Pen Farthing Nowzad Operation Ark
Ethics & Morality

Operation Ark: Pen Farthing saved his animals – and that’s a good thing

When former Royal Marine Pen Farthing set out to fly some 200 animals and his 60 Nowzad staff to the UK from Afghanistan, there was much scoffing and scorn in the media. ‘Pets before people’ was the way it was presented, and this misinformation soon became truth, as misinformation tends to in this social-truth-driven age. “One thing I had always presumed that everyone could agree on was that a human life is worth more than an animal life. How wrong I was. Quantifiably wrong,” cursed the Times. “It’s a moral abomination that shames Britain”, preached the Spectator. “Britain values dogs more than Afghan people”, declared the Guardian. And on and on.

The fact that he had chartered a private plane at a benefactor’s expense eventually permeated, but then came the disinformation: UK servicemen and women were having to tend the animals and load all the crates while they could have been processing and loading humans; the chartered plane was wasting ground space at the airport and clogging up airspace in the slot allocated, which could and should have been dedicated to a plane filled with artists, girls, religious minorities and Afghan interpreters – those whose lives would be made miserable (if not ended) by the Taliban.

None of that was true, either.

Pen Farthing had never put ‘pets before people’: indeed, while they would journey in the cargo hold, he was offering an additional 150 seats to get more humans out of Afghanistan. But it was the Taliban who weren’t letting them through, on account of some last-minute change in the paperwork requirements which meant that his charity’s staff weren’t permitted to leave. And there was more airspace around the Kabul airport than there were planes to fill it: not one dog supplanted one human; not one British serviceman or woman was commandeered to load crates of animals; and not one cubic inch of Afghan airspace was occupied by Nowzad’s chartered plane which could have been filled by a B-52 bomber or a Chinook helicopter.

But Twitter was being Twitter.

Kirstie Allsop

This is very interesting – ethically and morally very interesting. Kirstie Allsopp was asked if she would sacrifice her beloved border terrier Dandy to save Mohamed Atta, the ringleader of the destruction of the World Trade Centre and attack on the Pentagon on September 11th 2001.

Kirstie Allsopp dog Dandy

She didn’t respond, but presumably she already had: she would save the life of an Islamist terrorist over that of her beloved border terrier Dandy because Mohamed Atta is a human life, and little Dandy’s life does not come close to being as valuable to Kirsty Allsopp, and so she would abandon Dandy to save the Islamist.

Mohamed Atta was made in the image of God, but does the creaturely realm not also reflect the image of God? There may be an ‘order’ of creation with man at the pinnacle, with his capacity to reason good and evil and his moral ‘essence’ being a reflection of the divine, but do not some animals share natural traits with humans? Not just the instinct for self-preservation or the impulse to seek food, shelter and sex, but the desire for social and political community, for friendship, for seeking the truth of what God has revealed around them?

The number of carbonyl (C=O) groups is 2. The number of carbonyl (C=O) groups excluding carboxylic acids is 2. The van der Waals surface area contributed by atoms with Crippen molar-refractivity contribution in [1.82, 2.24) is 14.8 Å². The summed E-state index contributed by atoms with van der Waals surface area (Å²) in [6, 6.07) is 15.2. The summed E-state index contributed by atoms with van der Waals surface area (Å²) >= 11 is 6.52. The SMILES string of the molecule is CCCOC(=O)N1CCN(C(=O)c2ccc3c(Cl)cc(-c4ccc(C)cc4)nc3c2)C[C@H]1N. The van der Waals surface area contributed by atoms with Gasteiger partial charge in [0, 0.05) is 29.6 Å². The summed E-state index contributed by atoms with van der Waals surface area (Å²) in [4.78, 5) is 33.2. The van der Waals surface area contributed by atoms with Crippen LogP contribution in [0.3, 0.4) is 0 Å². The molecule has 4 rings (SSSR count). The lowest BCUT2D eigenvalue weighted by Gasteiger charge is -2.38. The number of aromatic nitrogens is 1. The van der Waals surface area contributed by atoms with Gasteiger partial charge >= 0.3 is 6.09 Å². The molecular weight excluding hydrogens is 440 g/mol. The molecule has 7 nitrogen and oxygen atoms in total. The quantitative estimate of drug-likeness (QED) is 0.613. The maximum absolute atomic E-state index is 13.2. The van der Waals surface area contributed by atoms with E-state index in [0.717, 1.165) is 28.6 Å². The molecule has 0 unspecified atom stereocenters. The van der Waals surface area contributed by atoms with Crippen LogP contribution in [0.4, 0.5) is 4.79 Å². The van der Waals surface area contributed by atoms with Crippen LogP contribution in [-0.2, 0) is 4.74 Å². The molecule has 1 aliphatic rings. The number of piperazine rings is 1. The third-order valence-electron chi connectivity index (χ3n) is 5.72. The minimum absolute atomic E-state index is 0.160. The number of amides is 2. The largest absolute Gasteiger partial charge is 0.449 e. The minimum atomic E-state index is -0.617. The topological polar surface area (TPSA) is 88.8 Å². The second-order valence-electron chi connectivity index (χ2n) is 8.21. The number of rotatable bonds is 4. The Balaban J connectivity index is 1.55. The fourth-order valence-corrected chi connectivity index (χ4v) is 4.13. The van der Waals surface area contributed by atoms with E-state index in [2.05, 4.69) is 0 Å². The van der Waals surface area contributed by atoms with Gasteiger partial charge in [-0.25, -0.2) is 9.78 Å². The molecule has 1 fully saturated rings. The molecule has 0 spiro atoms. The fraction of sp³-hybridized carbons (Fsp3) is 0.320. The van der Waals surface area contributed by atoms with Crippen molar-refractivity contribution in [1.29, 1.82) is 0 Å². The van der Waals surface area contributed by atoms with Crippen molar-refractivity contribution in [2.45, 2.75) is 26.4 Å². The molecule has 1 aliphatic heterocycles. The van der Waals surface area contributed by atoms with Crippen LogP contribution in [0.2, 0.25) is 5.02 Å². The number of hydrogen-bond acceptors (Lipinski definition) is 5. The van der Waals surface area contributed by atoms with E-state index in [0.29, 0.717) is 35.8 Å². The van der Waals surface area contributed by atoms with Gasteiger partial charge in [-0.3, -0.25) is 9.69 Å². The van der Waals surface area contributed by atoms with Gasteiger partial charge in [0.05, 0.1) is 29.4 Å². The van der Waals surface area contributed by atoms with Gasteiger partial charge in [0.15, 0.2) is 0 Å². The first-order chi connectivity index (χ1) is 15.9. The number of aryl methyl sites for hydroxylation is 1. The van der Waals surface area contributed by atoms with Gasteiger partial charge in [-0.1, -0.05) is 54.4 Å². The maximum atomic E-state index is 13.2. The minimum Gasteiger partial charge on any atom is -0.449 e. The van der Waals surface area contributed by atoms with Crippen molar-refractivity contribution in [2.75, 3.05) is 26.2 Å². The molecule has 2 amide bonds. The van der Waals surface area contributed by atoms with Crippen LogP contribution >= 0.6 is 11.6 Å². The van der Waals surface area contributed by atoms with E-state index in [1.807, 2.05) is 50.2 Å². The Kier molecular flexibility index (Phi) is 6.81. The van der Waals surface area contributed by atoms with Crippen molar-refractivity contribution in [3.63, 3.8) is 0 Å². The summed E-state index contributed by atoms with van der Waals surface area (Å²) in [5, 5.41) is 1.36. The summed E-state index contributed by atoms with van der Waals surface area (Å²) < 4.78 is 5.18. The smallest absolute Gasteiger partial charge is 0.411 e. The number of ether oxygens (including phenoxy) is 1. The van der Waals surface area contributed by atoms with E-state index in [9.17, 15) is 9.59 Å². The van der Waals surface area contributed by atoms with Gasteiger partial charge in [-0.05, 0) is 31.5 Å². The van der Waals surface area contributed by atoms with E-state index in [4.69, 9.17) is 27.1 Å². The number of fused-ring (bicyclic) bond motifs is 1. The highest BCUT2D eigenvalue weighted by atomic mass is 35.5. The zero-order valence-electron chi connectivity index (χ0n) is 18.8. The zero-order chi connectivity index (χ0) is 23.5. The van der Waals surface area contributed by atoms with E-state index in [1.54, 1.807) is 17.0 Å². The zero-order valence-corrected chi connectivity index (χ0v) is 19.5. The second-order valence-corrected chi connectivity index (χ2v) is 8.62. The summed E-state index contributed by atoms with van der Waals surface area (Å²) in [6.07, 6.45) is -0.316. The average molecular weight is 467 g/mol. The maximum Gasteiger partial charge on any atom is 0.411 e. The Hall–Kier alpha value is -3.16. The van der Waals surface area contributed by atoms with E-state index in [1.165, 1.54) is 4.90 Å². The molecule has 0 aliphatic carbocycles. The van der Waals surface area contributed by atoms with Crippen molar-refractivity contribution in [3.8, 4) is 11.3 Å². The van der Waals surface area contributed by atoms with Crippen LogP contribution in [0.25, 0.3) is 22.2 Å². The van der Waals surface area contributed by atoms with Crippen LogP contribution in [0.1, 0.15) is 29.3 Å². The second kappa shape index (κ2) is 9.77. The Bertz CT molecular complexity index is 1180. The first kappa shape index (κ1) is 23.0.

When a human like Mohamed Atta uses his moral judgment for evil purposes, does not the dog reflect more of the image of God than the man?

This was not, of course, the moral choice faced by Pen Farthing in Afghanistan, where his ‘pets’ were never put before people: the Afghan people are not Islamists; they are made in the image of God. But Islamists dwell among them, as they do among us, and there are those who insist that all human life is more ‘valuable’ than the life of a dog because of humankind’s unique social existence and capacity to distinguish good from evil.

But dogs can do that, too.

You may say they only appear to, or they are only trained to, but that is also true of humans, the heart of whom is inherently sinful and predisposed toward evil. And when humans view non-human creatures as things to be dominated and discarded, there is abuse, groaning,  suffering, and ultimately an ecological crisis of ‘stewardship’. When humanity abuses creation, the source of sustenance and being, it ceases to reflect the imago dei.

But God became man, you say: yet we make gods of dogs.

The Incarnation of God is unique, but God’s panentheist presence in and to the world is also manifest, and that is a world to which and in which mankind reveals his wickedness. Pen Farthing’s animals are a therapy of the immanence and presence of God, and their rescue is a work of grace and a reflection of God’s relation to the world. You may insist that his efforts could and should have been better applied to the saving of artists, girls, religious minorities and Afghan interpreters, but that was not this latter-day Noah’s vocation: his responsibility was first to his Nowzad family – humans and then animals – and his Ark was a labour of his own moral reason, which was a faithful reproduction of the voice of God.